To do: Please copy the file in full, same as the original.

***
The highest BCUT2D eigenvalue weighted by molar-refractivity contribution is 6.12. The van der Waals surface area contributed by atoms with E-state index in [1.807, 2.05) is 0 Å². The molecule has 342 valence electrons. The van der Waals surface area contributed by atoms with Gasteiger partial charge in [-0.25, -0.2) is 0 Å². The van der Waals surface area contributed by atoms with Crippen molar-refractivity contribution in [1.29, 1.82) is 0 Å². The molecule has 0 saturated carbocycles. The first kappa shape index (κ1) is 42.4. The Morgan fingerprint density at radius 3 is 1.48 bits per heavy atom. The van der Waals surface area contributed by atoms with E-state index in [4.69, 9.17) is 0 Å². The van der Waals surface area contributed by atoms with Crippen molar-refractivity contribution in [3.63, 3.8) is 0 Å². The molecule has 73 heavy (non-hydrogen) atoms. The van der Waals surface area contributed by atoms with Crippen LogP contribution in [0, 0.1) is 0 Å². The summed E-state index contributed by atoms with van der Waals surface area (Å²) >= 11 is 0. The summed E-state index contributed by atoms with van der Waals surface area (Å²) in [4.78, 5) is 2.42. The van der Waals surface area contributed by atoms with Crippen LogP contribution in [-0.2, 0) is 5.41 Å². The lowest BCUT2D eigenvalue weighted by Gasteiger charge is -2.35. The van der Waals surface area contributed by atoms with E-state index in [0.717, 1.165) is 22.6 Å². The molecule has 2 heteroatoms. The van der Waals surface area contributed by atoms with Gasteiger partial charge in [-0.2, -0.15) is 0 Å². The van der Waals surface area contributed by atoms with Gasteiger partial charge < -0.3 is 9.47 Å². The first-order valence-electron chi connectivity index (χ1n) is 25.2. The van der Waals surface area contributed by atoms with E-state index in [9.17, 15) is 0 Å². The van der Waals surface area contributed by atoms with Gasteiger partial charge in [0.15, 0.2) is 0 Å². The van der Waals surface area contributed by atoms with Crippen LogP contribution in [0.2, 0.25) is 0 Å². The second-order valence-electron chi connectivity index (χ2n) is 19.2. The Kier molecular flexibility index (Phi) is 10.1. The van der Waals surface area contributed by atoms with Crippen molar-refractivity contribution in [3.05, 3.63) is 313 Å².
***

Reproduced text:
The highest BCUT2D eigenvalue weighted by molar-refractivity contribution is 6.12. The van der Waals surface area contributed by atoms with E-state index in [1.807, 2.05) is 0 Å². The molecule has 342 valence electrons. The van der Waals surface area contributed by atoms with Gasteiger partial charge in [-0.25, -0.2) is 0 Å². The van der Waals surface area contributed by atoms with Crippen molar-refractivity contribution in [1.29, 1.82) is 0 Å². The molecule has 0 saturated carbocycles. The first kappa shape index (κ1) is 42.4. The Morgan fingerprint density at radius 3 is 1.48 bits per heavy atom. The van der Waals surface area contributed by atoms with E-state index in [4.69, 9.17) is 0 Å². The van der Waals surface area contributed by atoms with Crippen molar-refractivity contribution in [3.63, 3.8) is 0 Å². The molecule has 73 heavy (non-hydrogen) atoms. The van der Waals surface area contributed by atoms with Crippen LogP contribution in [0, 0.1) is 0 Å². The summed E-state index contributed by atoms with van der Waals surface area (Å²) >= 11 is 0. The summed E-state index contributed by atoms with van der Waals surface area (Å²) in [4.78, 5) is 2.42. The van der Waals surface area contributed by atoms with Crippen LogP contribution in [-0.2, 0) is 5.41 Å². The lowest BCUT2D eigenvalue weighted by Gasteiger charge is -2.35. The van der Waals surface area contributed by atoms with E-state index in [0.717, 1.165) is 22.6 Å². The molecule has 2 heteroatoms. The van der Waals surface area contributed by atoms with Gasteiger partial charge in [-0.2, -0.15) is 0 Å². The van der Waals surface area contributed by atoms with Gasteiger partial charge < -0.3 is 9.47 Å². The first-order valence-electron chi connectivity index (χ1n) is 25.2. The van der Waals surface area contributed by atoms with E-state index in [9.17, 15) is 0 Å². The van der Waals surface area contributed by atoms with Gasteiger partial charge in [0.15, 0.2) is 0 Å². The van der Waals surface area contributed by atoms with Crippen LogP contribution in [0.2, 0.25) is 0 Å². The second-order valence-electron chi connectivity index (χ2n) is 19.2. The Kier molecular flexibility index (Phi) is 10.1. The van der Waals surface area contributed by atoms with Crippen molar-refractivity contribution in [3.05, 3.63) is 313 Å².